Youth hunt top priority for group’s outreach program


As wave after wave of young hunters took to the field chasing pheasant and learning the joys of hunting, Big Horn Basin Pheasants Forever organizers beamed.

The group has been holding the annual Bob Messier Youth Hunt for 19 years, watching the number of kids involved grow nearly tenfold since the first year, when a half dozen kids came out. Dozens of young hunters and their parents first stopped at the Cody Shooting Complex for safety and shooting skills training. Then they hit the sagebrush-covered hills of Monster Lake, moving through hunt stations with instructors, trainers and their bird dogs during the Saturday event.

“It’s important to bring young people into the sport. Without them we could lose what we’ve worked so hard for,” said Ken Heinrich, president of the chapter for the past four years.

Mentoring young hunters is a top priority for the group’s outreach program, Heinrich said. In many cases, the young hunters have grown up hunting with family, making the job of recruitment easier.

“I started with a .22 when I was three,” boasted Brayden Polley, of Cody, who has attended the event the last three years. “It’s fun to come out here and hunt for birds.”

Brayden’s 14-year-old brother, Brennan, took a six-point elk this past season. The hunt was hard work — including packing out the elk for several miles, he said. The boys grew up learning outdoor sports and have no intention of stopping now. Brayden harvested a pheasant on his first shot of the day.

But others were in the field for the first time — some the children of single parents, according to Heinrich. If the group didn’t provide mentors, they might never make it out in the field, he said.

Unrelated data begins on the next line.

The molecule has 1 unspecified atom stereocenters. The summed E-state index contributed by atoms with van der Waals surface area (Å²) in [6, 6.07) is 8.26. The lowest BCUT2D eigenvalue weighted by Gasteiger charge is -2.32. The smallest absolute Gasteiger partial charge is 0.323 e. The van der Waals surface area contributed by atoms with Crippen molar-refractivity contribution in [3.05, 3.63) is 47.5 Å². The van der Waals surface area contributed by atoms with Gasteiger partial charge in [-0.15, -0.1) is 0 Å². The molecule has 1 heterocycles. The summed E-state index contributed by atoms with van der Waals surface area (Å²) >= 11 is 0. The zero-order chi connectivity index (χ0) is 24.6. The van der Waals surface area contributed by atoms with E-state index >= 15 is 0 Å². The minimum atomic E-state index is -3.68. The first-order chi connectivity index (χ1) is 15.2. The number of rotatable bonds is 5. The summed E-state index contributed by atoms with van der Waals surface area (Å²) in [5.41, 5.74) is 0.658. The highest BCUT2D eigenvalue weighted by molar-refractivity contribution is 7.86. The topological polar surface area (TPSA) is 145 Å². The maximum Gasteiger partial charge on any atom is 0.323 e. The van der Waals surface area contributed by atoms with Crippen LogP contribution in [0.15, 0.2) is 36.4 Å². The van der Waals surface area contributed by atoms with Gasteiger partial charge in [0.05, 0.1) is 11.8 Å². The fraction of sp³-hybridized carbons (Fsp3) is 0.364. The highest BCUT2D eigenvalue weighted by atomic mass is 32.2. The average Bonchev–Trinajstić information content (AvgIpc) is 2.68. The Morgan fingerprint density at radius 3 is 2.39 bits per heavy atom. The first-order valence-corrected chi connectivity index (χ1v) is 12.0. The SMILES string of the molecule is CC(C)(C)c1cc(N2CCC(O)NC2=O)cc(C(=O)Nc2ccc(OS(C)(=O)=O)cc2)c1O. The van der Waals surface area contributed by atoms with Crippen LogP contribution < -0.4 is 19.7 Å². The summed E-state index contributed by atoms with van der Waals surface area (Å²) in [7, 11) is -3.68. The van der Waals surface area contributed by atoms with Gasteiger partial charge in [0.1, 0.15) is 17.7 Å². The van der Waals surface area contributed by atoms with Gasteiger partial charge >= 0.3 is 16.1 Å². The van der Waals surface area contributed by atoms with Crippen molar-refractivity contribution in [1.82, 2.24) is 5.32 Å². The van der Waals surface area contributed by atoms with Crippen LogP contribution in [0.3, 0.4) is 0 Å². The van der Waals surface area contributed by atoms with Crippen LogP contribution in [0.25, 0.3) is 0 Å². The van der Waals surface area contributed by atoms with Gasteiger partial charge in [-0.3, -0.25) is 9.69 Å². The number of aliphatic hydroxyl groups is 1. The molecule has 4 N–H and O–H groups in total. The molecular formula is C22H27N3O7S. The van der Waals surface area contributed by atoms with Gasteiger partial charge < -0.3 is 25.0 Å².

The group encourages young hunters in several ways, including paying for Pheasants Forever “ringneck” memberships and offering college scholarships. Last year, the group handed out 15 scholarships of $500. They also awarded eight lifetime hunting licenses to students Saturday; they’ve awarded a total of 42 over the years.

The Wyoming Game Wardens Association paid for one-day licenses for many of the young hunters and wardens were available to help with the event, including Powell-area warden Chris Queen, Cody’s Travis Crane and South Fork warden Grant Gerharter.

“Having game wardens volunteering their time gives young hunters a positive experience with the law — a good, friendly relationship,” Heinrich said.

It takes a lot of work to organize the hunts. The group raises the money for the events at their annual banquet. This year’s banquet was their largest yet, with 318 members in attendance. This year’s youth hunt cost the group about $8,000. The chapter spends all the funds raised through the year on projects in the Big Horn Basin. Heinrich said the chapter plans to spend $25,000-30,000 on area habitat projects.

The pheasants, brought in by Karl Bear of Diamond Wing Upland Game Birds in Powell, were challenging targets. Some ran, fleeing at the sound of footsteps in the crunchy snow, some escaped through the air and one even flew a few hundred yards directly to the feet of Molly Potas, who’s known for her pheasant pizza. It probably wasn’t the best choice of landing zones for the rooster. Potas brought her two children, Maylee, 13, and Max, 10. It was the first youth hunt the Meeteetse family had attended.

Mike Schnell, treasurer of the Cody Shooting Complex and Pheasants Forever member, learned how to shoot from his father. His first rifle was a BB gun and he’s been at it for 64 years.

“I did the same thing for my kids,” Schnell said. “It’s important we teach kids safety and get them to where they can hit birds.”

He also feels encouraging young hunters is the only way to ensure the continuation of Second Amendment rights.

“If we don’t teach kids coming up that guns are for [outdoor] sports, we might lose our rights,” Schnell said.